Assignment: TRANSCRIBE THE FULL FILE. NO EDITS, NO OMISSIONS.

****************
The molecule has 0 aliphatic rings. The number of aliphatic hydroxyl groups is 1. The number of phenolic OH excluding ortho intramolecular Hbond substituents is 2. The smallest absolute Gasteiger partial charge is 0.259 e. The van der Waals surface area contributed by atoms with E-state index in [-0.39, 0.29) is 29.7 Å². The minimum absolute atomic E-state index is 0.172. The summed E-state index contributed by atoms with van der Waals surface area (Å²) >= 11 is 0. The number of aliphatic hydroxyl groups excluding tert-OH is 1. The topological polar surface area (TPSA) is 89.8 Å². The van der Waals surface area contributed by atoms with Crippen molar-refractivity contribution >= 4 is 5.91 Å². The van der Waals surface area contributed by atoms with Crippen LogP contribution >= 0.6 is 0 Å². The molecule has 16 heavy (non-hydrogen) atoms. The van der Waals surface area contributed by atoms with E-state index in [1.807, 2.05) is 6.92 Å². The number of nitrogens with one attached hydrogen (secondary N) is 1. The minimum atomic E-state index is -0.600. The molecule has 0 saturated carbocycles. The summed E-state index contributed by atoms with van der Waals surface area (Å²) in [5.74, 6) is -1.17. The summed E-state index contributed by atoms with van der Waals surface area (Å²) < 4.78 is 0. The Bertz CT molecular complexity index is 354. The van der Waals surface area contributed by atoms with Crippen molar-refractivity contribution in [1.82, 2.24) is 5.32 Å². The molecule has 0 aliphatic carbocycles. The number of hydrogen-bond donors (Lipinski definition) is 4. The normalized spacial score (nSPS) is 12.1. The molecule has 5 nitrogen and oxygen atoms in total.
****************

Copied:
The molecule has 0 aliphatic rings. The number of aliphatic hydroxyl groups is 1. The number of phenolic OH excluding ortho intramolecular Hbond substituents is 2. The smallest absolute Gasteiger partial charge is 0.259 e. The van der Waals surface area contributed by atoms with E-state index in [-0.39, 0.29) is 29.7 Å². The minimum absolute atomic E-state index is 0.172. The summed E-state index contributed by atoms with van der Waals surface area (Å²) >= 11 is 0. The number of aliphatic hydroxyl groups excluding tert-OH is 1. The topological polar surface area (TPSA) is 89.8 Å². The van der Waals surface area contributed by atoms with Crippen molar-refractivity contribution >= 4 is 5.91 Å². The van der Waals surface area contributed by atoms with Crippen LogP contribution >= 0.6 is 0 Å². The molecule has 16 heavy (non-hydrogen) atoms. The van der Waals surface area contributed by atoms with E-state index in [1.807, 2.05) is 6.92 Å². The number of nitrogens with one attached hydrogen (secondary N) is 1. The minimum atomic E-state index is -0.600. The molecule has 0 saturated carbocycles. The summed E-state index contributed by atoms with van der Waals surface area (Å²) in [5.74, 6) is -1.17. The summed E-state index contributed by atoms with van der Waals surface area (Å²) < 4.78 is 0. The Bertz CT molecular complexity index is 354. The van der Waals surface area contributed by atoms with Crippen molar-refractivity contribution in [1.82, 2.24) is 5.32 Å². The molecule has 0 aliphatic carbocycles. The number of hydrogen-bond donors (Lipinski definition) is 4. The normalized spacial score (nSPS) is 12.1. The molecule has 5 nitrogen and oxygen atoms in total.